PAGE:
It came in the wake of high-profile court cases involving the families of Archie Battersbee and Charlie Gard which ended in legal disputes with the NHS trusts caring for the boys.
Archie died aged 12 in August 2022 after his life support was withdrawn at the Royal London hospital in the east of the capital.
His parents took their fight for ongoing treatment, and then for him to be moved to a hospice, to the Supreme Court and the European Court of Human Rights.
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Charlie died aged 11 months in July 2017 after his parents lost their battle to have him transferred from Great Ormond Street hospital for treatment elsewhere.
The Nuffield Council on Bioethics which did the review also wants to ensure parents’ views are taken into account to ease their distress.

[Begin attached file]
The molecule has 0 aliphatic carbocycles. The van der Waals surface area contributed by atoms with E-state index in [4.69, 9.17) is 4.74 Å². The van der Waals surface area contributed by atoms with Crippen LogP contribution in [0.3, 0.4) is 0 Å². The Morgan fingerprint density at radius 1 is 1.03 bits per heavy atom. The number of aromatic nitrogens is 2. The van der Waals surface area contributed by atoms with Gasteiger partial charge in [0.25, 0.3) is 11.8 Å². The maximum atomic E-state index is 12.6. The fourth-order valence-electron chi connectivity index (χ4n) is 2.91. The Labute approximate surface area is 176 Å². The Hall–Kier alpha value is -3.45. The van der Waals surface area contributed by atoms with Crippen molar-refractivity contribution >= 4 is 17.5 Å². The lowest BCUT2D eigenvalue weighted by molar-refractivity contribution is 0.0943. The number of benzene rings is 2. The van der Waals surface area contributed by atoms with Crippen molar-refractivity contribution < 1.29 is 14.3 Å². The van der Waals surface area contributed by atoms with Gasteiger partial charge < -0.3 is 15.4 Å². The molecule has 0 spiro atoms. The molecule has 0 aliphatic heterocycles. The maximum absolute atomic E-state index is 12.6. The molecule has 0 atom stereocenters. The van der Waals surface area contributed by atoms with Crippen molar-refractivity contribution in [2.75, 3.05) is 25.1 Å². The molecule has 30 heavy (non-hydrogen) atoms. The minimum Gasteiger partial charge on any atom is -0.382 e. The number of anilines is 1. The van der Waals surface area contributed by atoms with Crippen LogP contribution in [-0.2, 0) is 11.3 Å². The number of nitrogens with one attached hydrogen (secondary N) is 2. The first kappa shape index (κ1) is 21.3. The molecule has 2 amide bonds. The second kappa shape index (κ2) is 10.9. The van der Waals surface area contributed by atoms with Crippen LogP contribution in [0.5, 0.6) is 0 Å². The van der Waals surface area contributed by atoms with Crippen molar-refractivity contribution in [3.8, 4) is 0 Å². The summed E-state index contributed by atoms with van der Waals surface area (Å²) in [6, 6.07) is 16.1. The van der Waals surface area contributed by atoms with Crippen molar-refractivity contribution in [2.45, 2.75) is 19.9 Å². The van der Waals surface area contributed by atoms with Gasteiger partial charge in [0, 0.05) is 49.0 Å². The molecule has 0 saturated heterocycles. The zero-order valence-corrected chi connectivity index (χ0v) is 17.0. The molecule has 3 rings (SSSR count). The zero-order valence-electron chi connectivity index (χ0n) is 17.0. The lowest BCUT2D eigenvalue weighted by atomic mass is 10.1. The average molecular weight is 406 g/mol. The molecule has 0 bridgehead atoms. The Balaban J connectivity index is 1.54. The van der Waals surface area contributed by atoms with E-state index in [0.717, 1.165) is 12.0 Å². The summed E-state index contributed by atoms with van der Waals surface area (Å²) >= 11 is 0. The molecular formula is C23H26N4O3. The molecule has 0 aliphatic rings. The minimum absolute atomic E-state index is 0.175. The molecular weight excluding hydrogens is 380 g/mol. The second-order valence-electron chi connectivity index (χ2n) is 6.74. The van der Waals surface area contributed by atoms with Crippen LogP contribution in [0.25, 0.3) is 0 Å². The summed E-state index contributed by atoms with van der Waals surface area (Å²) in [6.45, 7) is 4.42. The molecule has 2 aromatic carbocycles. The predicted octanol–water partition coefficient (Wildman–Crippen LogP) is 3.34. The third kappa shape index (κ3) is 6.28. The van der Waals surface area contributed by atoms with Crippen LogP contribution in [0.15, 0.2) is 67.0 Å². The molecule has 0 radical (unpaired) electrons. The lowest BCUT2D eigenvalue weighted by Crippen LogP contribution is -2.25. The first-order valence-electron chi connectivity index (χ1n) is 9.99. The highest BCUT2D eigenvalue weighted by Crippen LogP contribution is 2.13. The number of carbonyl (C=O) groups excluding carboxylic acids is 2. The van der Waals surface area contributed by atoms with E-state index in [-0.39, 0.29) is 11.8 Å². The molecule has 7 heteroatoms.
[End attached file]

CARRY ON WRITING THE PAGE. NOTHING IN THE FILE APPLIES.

The body hopes the recommendations can “make a positive difference to the families and healthcare professionals who find themselves in these nightmare situations”.
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The NCOB looked at rows about the care of under 16s, including babies, in England, and heard from parents of critically ill children and health professionals.
It said NHS trusts should inform families within three days of deciding to start court proceedings to give them time to get legal advice.
Steph Nimmo, whose 12-year-old daughter died from a rare and life-limiting disease, said: “Good communication and practical and emotional support for everyone involved is at the heart of making lasting change.”
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